Discussion of transparent sharding vendors and products.
I talked yesterday with Cory Isaacson of CodeFutures, and hence can follow up on my previous post about dbShards. dbShards basics include:
- dbShards gives you, in effect, an MPP DBMS based on MySQL or PostgreSQL, meant for OLTP (OnLine Transaction Processing). dbShards always did distributed queries, and now does distributed transactions as well.
- dbShards works by sharding the database and automagically sending work to the correct shard.
- For safety, dbShards of course replicates each shard. Contrary to what I said in the previous post, the replication method is not log-shipping.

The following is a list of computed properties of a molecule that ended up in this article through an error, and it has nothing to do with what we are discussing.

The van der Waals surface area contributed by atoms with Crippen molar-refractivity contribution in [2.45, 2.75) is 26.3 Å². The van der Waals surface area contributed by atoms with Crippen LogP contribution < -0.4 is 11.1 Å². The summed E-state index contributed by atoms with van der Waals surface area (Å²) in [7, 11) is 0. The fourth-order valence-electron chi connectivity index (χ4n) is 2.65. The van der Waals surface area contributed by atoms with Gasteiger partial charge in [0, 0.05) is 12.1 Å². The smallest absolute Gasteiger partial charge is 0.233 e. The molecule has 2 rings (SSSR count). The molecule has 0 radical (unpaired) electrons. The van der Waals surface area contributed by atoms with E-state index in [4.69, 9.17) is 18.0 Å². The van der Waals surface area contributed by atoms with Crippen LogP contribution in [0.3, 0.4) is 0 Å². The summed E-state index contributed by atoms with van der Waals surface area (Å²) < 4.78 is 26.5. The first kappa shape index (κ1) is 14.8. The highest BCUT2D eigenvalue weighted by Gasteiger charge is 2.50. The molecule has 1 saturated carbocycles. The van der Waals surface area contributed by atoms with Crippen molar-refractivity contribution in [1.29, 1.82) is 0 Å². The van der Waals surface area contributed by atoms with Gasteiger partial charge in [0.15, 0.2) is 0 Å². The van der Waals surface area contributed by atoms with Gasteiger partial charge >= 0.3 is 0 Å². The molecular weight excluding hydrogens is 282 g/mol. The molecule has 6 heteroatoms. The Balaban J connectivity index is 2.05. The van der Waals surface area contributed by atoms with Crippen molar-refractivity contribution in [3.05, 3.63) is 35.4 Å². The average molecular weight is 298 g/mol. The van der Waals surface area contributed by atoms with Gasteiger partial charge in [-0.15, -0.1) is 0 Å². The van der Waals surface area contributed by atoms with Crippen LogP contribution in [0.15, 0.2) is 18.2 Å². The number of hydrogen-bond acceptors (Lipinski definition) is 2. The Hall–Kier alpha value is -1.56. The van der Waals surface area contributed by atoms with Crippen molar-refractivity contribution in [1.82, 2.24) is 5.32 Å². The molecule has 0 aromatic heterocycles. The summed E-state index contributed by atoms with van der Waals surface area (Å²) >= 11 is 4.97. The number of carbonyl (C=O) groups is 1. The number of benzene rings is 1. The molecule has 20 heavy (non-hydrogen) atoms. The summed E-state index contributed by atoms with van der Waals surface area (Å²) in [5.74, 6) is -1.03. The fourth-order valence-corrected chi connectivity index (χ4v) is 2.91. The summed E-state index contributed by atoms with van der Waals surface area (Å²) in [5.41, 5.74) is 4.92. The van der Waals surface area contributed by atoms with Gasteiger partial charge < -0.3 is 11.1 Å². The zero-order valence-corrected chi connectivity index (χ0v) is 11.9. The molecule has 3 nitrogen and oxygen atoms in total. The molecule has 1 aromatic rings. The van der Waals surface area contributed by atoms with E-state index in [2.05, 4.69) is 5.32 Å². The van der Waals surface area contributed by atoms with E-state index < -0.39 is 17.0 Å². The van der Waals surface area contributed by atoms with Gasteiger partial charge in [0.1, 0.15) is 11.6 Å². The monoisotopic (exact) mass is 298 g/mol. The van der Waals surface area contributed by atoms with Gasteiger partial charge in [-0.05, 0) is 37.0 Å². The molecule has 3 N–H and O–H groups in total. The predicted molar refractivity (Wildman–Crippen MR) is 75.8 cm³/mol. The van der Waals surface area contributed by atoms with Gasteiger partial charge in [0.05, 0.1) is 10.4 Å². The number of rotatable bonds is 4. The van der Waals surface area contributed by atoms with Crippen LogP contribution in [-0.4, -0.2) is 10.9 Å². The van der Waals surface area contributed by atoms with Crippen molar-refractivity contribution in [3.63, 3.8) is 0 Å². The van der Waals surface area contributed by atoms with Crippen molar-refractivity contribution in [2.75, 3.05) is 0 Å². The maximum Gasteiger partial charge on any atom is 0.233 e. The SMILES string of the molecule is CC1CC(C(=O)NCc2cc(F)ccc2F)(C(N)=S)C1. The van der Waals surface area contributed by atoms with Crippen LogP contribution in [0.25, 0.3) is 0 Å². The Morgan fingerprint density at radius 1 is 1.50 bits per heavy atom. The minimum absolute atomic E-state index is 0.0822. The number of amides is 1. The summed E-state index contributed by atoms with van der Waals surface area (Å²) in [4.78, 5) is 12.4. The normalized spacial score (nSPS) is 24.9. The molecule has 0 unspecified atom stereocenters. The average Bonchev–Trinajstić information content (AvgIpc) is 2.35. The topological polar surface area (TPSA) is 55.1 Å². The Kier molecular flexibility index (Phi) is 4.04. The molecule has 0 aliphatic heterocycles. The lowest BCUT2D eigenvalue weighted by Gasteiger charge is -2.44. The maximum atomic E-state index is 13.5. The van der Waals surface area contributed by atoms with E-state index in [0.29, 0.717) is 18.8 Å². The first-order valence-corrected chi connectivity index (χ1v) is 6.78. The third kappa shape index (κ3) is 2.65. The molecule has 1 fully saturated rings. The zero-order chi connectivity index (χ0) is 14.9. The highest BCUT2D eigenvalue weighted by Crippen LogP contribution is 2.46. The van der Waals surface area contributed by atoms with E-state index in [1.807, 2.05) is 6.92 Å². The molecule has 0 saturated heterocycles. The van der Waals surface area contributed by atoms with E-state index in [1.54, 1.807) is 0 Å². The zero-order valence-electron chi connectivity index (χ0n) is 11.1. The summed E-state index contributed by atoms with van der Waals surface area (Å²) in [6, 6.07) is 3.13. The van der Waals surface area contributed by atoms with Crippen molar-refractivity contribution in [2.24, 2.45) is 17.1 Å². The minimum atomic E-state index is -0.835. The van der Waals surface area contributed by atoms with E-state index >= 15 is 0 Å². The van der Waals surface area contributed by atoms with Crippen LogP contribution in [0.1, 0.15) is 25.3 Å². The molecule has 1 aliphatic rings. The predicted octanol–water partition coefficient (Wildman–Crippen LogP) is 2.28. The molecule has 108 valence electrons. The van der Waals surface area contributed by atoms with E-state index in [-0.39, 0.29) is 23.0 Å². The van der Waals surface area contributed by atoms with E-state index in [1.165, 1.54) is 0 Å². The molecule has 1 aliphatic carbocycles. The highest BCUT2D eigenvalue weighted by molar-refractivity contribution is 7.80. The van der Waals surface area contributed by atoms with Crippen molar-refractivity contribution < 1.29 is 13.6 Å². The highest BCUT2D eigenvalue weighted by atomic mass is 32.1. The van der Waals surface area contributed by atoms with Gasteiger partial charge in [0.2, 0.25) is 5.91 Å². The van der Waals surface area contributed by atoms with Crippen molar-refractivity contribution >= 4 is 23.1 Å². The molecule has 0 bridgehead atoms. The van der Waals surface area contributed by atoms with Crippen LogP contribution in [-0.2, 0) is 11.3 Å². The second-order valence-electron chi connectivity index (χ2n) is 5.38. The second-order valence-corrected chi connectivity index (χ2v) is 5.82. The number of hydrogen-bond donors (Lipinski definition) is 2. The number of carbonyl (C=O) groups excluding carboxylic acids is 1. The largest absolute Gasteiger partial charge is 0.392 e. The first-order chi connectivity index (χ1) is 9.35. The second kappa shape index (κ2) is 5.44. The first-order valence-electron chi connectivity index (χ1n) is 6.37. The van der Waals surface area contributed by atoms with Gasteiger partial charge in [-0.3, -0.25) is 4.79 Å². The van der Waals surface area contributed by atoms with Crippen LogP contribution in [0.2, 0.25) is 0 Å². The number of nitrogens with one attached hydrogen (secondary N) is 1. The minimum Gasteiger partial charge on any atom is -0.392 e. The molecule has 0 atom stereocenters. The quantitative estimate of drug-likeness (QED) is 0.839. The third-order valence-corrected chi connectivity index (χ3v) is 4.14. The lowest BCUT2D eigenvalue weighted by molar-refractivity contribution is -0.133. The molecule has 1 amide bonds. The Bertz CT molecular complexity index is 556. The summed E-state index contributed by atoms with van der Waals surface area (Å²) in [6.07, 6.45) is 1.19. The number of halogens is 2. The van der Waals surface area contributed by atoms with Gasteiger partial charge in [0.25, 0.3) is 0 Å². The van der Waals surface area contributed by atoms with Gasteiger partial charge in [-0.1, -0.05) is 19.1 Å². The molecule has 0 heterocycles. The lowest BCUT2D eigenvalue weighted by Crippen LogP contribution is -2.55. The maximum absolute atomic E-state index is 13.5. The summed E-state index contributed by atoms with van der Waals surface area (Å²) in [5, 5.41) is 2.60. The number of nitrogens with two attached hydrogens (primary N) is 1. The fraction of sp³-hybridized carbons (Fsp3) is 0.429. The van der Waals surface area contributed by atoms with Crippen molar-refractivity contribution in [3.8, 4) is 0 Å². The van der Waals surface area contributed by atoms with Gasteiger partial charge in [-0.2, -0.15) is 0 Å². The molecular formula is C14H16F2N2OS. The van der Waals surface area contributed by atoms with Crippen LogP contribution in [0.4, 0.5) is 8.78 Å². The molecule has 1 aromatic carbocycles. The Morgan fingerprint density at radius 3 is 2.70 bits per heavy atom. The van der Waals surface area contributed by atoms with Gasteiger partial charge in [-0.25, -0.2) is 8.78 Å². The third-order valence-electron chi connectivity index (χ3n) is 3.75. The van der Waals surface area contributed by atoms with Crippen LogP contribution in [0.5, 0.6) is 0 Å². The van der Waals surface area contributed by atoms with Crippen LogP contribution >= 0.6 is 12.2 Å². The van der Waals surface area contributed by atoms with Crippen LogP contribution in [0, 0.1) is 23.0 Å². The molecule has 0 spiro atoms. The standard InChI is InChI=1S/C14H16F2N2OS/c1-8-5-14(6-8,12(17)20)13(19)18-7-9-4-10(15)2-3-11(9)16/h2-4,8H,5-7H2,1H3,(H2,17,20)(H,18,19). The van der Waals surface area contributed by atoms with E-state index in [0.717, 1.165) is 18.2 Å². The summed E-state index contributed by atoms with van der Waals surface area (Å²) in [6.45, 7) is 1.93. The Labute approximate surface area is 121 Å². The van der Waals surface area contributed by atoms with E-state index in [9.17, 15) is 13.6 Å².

- At this time, dbShards only works in a single data center.
- dbShards can handle any SQL that would work through, say, a JDBC driver, and is not particularly sensitive to data type. However, dbShards’ stored procedure support is iffy — if a procedure touches data in more than one shard, it simply fails.
One dbShards customer writes 1/2 billion rows on a busy day, and serves 3-4,000 pages per second, naturally with multiple queries per page. This is on a 32-node cluster, with uninspiring hardware, in the cloud. The database has 16 shards, aggregating 128 virtual shards. I forgot to ask how big the database actually is. Overall, dbShards is up to a dozen or so signed customers, half of whom are in production or soon will be.
dbShards’ replication scheme works like this: Read more
|Categories: Clustering, dbShards and CodeFutures, MySQL, OLTP, Parallelization, Transparent sharding||9 Comments|